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The winners and the losers

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Loser: Years ago, public-service campaigns filled the airways before each major holiday, warning drivers of the possibility many of them would die in highway accidents. Since then, the percentage of accidents relative to drivers has decreased considerably, and we no longer hear the warnings. But after 13 people died in Utah during the July 4 holiday, it may be time to start again.

The real tragedy was that most of the deaths could have been prevented with seat belts. And seven of the 13 died in a wreck in which alcohol played a factor. Timely reminders about the basics of safe driving certainly wouldn't hurt.

Winner: Speaking of the Fourth of July, few people seem more worthy of celebrating the day than Bill Taylor of Provo, also known as the "flag man." Taylor, a former prisoner of war in Japan during World War II, installs dozens of American flags each year, including concrete and flagpole, free of charge to people he thinks could use a lift. Then he sends them a thank-you card for allowing him the privilege.

Perhaps spending 3 1/2 years in a tortuous enemy camp can give one a special appreciation for the freedoms symbolized by the flag. But Taylor's example and his love for his country are helping many others appreciate what it means to live in America, as well.

Loser: Industrialist Jon Huntsman's generosity will keep state-of-the-art brain imaging going at the University of Utah for a while, but eventually the University hospital likely will have to abandon an expensive, but effective, machine for something inferior, and that is a shame. The MEG machine (magnetoencephalography) isn't paid for. It has been funded by grants, but the money is drying up, and most insurance carriers won't pay for patients to use the machine, which takes about $2,500 per scan.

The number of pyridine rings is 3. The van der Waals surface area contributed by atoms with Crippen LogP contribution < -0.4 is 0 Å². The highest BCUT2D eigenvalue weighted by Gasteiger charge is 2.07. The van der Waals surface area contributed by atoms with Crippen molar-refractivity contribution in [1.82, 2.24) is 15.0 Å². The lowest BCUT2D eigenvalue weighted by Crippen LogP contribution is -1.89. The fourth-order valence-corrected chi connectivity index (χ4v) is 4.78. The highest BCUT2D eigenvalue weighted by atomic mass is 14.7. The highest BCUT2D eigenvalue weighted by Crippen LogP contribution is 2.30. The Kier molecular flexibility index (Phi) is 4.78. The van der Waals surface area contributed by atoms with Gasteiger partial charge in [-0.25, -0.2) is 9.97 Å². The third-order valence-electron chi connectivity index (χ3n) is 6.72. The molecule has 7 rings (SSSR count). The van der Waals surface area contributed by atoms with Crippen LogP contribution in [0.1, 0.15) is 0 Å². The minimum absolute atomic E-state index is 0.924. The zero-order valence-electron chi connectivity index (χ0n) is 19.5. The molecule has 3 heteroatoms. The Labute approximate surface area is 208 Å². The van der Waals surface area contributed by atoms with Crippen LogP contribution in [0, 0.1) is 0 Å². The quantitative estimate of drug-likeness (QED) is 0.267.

Officials have yet to decide whether to go with a stripped-down model, but unless they can find new grants, that may be the only option. It would be a shame if people had to go to a center somewhere else to get help with head trauma problems.

Winner: Utah is the eighth fastest growing state in the nation, according to a report issued this week by the University of Utah Bureau of Economic and Business Research. The population grew by 1.9 percent last year to 2.121 million. It was the ninth straight year in which more people moved into the state than out of it.

The good news is that people find the state an attractive place to live. The challenging news is that growth brings with it new pressures on the environment and on cities and counties, which have to plan for the best ways to accommodate everyone. The bad news, unfortunately, is that few local governments seem committed to preserving open space, and doing the things that are needed to continue making Utah a desirable place to live.